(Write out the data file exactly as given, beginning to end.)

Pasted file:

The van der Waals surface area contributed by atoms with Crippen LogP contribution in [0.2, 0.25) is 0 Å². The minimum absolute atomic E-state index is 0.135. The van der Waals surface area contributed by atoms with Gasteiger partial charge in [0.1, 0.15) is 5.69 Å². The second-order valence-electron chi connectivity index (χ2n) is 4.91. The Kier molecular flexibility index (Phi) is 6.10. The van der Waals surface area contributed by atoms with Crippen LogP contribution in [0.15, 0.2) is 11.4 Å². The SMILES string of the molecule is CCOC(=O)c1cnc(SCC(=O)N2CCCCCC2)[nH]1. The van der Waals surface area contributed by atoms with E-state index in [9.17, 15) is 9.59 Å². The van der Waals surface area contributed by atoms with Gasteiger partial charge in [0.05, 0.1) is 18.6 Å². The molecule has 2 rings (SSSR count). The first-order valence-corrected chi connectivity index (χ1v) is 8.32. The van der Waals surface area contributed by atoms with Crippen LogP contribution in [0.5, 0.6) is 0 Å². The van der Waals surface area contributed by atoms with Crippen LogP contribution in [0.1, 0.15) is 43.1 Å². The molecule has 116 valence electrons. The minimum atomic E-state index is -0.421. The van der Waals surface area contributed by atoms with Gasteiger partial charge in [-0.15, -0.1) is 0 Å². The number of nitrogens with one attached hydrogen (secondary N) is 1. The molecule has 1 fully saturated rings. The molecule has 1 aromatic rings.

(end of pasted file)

The van der Waals surface area contributed by atoms with Crippen LogP contribution in [0.2, 0.25) is 0 Å². The minimum absolute atomic E-state index is 0.135. The van der Waals surface area contributed by atoms with Gasteiger partial charge in [0.1, 0.15) is 5.69 Å². The second-order valence-electron chi connectivity index (χ2n) is 4.91. The Kier molecular flexibility index (Phi) is 6.10. The van der Waals surface area contributed by atoms with Crippen LogP contribution in [0.15, 0.2) is 11.4 Å². The SMILES string of the molecule is CCOC(=O)c1cnc(SCC(=O)N2CCCCCC2)[nH]1. The van der Waals surface area contributed by atoms with E-state index in [9.17, 15) is 9.59 Å². The van der Waals surface area contributed by atoms with Gasteiger partial charge in [0.05, 0.1) is 18.6 Å². The molecule has 2 rings (SSSR count). The first-order valence-corrected chi connectivity index (χ1v) is 8.32. The van der Waals surface area contributed by atoms with Crippen LogP contribution in [0.5, 0.6) is 0 Å². The van der Waals surface area contributed by atoms with Crippen LogP contribution in [0.1, 0.15) is 43.1 Å². The molecule has 116 valence electrons. The minimum atomic E-state index is -0.421. The van der Waals surface area contributed by atoms with Gasteiger partial charge in [-0.15, -0.1) is 0 Å². The number of nitrogens with one attached hydrogen (secondary N) is 1. The molecule has 1 fully saturated rings. The molecule has 1 aromatic rings.